Author’s note: I wrote this column piece in 2002, under the same title. It was published in the Nov. 29 issue ( vol. 14 no. 8 ) of the Baguio-based Northern Dispatch Weekly. My son, mentioned as a third-grade school boy in the essay, is now a second-year college student. I often wonder but forget to ask him whether college history textbooks still contain the story of Indonesian-A and Indonesian-B, or have they been expunged. Anyway, my take on the story still stands, and I hope my dear readers will learn something new once they finish reading this piece, which I thoroughly enjoyed revisiting nearly 10 years later.
My younger son is in Grade 3, and sometimes I’m called upon to help him do his homework or review for his periodic exams.
A month ago, as I was checking his homework, we fell into a heated argument.
He claimed that the people of the Cordillera were descended from the first wave of Malays that came over here, while the rest of Luzon lowland peoples (e.g. Kapampangan, Tagalog) and the Visayans were descended from a second wave of Malays. He proceeded to lecture to me that the Malays were preceded by Indonesians, who also came in two waves–Type A and Type B.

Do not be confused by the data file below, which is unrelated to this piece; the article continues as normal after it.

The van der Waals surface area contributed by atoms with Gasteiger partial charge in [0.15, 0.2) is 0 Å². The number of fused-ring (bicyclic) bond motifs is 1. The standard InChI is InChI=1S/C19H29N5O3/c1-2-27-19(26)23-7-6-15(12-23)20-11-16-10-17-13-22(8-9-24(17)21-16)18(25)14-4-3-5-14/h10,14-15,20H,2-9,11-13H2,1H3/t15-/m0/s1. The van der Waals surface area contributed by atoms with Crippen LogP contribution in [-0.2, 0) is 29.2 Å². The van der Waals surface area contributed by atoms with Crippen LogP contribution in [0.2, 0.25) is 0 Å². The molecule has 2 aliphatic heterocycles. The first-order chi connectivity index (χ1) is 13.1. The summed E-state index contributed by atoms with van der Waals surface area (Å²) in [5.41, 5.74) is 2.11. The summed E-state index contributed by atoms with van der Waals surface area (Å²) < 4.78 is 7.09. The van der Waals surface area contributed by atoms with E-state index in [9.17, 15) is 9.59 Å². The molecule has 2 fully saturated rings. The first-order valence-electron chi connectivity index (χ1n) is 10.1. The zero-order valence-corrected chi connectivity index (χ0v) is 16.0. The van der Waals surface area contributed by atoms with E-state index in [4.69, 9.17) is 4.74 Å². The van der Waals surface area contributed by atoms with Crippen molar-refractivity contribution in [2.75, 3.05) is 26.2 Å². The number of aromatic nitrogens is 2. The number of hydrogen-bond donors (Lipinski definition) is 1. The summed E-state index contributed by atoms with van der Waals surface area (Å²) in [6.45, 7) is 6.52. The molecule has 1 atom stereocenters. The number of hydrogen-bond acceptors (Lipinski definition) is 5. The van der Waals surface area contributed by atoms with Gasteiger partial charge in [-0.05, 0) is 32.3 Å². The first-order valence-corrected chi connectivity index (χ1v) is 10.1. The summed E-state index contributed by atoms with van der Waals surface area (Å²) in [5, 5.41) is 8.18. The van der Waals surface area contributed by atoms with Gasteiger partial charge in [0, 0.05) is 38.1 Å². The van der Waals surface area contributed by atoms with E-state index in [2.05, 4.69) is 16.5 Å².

I tried to explain to him, in terms an eight-year-old mind could grasp, that the wave migration theory of how our country was populated — most elaborately developed by Dr. H. Otley Beyer — has been debunked by most scholars of Philippine prehistory for quite some time now. But no, my son insisted, I was utterly wrong, and how dare I question his teacher and his textbook!
I hear The Bourne Legacy is shooting a few sequences along Agham Road in the North Triangle area of Quezon City’s central district. I suppose some film scenes will utilize the communities’ slum-housing conditions, which represent perhaps one of the starkest contrasts between abject poverty and cosmopolitan glitz this side of Metro Manila.
Portions of this sprawling area have now been cleared of so-called squatter communities and replaced by sleek malls, carparks, and office buildings. But there remain urban poor pockets that continue to remind us of how this part of the city looked ten years ago.
Nay, twenty years ago. Nay, forty years ago, when the road now known as Agham (“Science”) Road was just a gravelly dirt track that led to God knows where.